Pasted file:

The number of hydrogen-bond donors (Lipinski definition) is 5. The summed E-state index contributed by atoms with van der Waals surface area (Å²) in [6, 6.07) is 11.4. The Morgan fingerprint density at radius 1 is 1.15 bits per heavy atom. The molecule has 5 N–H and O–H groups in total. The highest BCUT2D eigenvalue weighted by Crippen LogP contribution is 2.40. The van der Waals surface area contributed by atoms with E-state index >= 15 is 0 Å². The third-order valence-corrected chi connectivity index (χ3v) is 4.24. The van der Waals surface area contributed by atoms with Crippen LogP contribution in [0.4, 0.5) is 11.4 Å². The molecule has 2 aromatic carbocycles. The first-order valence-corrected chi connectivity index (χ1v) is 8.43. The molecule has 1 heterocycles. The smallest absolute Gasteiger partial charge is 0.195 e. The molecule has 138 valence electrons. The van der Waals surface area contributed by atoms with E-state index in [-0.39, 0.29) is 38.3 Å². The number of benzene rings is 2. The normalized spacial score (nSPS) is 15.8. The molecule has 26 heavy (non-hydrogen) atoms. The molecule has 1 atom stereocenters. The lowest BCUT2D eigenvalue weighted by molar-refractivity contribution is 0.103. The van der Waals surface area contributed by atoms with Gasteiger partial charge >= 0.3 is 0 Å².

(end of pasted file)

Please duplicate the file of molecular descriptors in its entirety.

The number of hydrogen-bond donors (Lipinski definition) is 5. The summed E-state index contributed by atoms with van der Waals surface area (Å²) in [6, 6.07) is 11.4. The Morgan fingerprint density at radius 1 is 1.15 bits per heavy atom. The molecule has 5 N–H and O–H groups in total. The highest BCUT2D eigenvalue weighted by Crippen LogP contribution is 2.40. The van der Waals surface area contributed by atoms with E-state index >= 15 is 0 Å². The third-order valence-corrected chi connectivity index (χ3v) is 4.24. The van der Waals surface area contributed by atoms with Crippen LogP contribution in [0.4, 0.5) is 11.4 Å². The molecule has 2 aromatic carbocycles. The first-order valence-corrected chi connectivity index (χ1v) is 8.43. The molecule has 1 heterocycles. The smallest absolute Gasteiger partial charge is 0.195 e. The molecule has 138 valence electrons. The van der Waals surface area contributed by atoms with E-state index in [-0.39, 0.29) is 38.3 Å². The number of benzene rings is 2. The normalized spacial score (nSPS) is 15.8. The molecule has 26 heavy (non-hydrogen) atoms. The molecule has 1 atom stereocenters. The lowest BCUT2D eigenvalue weighted by molar-refractivity contribution is 0.103. The van der Waals surface area contributed by atoms with Gasteiger partial charge >= 0.3 is 0 Å².